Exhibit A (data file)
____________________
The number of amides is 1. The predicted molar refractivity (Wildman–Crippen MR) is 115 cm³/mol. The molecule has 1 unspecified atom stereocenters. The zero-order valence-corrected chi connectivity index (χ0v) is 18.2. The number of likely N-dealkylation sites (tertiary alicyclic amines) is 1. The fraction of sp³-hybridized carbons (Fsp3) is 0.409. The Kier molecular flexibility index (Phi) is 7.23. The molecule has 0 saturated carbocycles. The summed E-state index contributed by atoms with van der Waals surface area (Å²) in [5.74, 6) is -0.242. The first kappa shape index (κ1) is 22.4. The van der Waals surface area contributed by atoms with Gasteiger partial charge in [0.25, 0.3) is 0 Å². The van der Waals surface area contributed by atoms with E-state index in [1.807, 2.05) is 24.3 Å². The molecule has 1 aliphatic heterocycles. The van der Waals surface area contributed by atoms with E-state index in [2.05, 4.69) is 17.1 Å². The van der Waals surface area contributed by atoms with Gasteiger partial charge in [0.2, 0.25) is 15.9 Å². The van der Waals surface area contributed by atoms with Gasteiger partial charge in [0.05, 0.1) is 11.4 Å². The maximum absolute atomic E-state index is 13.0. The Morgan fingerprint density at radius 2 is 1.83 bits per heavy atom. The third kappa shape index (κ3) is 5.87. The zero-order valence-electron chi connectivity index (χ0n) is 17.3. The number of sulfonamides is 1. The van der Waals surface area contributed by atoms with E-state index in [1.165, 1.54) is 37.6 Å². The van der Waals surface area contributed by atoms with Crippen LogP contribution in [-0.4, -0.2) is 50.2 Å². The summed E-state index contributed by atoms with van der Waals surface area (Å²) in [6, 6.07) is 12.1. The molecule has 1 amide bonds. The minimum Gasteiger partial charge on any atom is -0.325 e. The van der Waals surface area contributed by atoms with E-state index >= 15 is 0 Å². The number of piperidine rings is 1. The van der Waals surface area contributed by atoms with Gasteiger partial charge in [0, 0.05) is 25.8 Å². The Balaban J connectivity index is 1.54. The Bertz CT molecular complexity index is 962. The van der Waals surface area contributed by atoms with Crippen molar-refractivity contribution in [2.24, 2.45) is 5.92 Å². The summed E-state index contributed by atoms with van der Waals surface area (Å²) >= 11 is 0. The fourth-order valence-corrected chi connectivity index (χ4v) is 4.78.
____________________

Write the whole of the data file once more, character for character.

The number of amides is 1. The predicted molar refractivity (Wildman–Crippen MR) is 115 cm³/mol. The molecule has 1 unspecified atom stereocenters. The zero-order valence-corrected chi connectivity index (χ0v) is 18.2. The number of likely N-dealkylation sites (tertiary alicyclic amines) is 1. The fraction of sp³-hybridized carbons (Fsp3) is 0.409. The Kier molecular flexibility index (Phi) is 7.23. The molecule has 0 saturated carbocycles. The summed E-state index contributed by atoms with van der Waals surface area (Å²) in [5.74, 6) is -0.242. The first kappa shape index (κ1) is 22.4. The van der Waals surface area contributed by atoms with Gasteiger partial charge in [0.25, 0.3) is 0 Å². The van der Waals surface area contributed by atoms with E-state index in [1.807, 2.05) is 24.3 Å². The molecule has 1 aliphatic heterocycles. The van der Waals surface area contributed by atoms with E-state index in [2.05, 4.69) is 17.1 Å². The van der Waals surface area contributed by atoms with Gasteiger partial charge in [0.2, 0.25) is 15.9 Å². The van der Waals surface area contributed by atoms with Gasteiger partial charge in [0.05, 0.1) is 11.4 Å². The maximum absolute atomic E-state index is 13.0. The Morgan fingerprint density at radius 2 is 1.83 bits per heavy atom. The third kappa shape index (κ3) is 5.87. The zero-order valence-electron chi connectivity index (χ0n) is 17.3. The number of sulfonamides is 1. The van der Waals surface area contributed by atoms with E-state index in [1.165, 1.54) is 37.6 Å². The van der Waals surface area contributed by atoms with Crippen LogP contribution in [-0.4, -0.2) is 50.2 Å². The summed E-state index contributed by atoms with van der Waals surface area (Å²) in [6, 6.07) is 12.1. The molecule has 1 amide bonds. The minimum Gasteiger partial charge on any atom is -0.325 e. The van der Waals surface area contributed by atoms with E-state index >= 15 is 0 Å². The number of piperidine rings is 1. The van der Waals surface area contributed by atoms with Gasteiger partial charge in [0, 0.05) is 25.8 Å². The Balaban J connectivity index is 1.54. The Bertz CT molecular complexity index is 962. The van der Waals surface area contributed by atoms with Crippen molar-refractivity contribution in [2.24, 2.45) is 5.92 Å². The summed E-state index contributed by atoms with van der Waals surface area (Å²) >= 11 is 0. The fourth-order valence-corrected chi connectivity index (χ4v) is 4.78.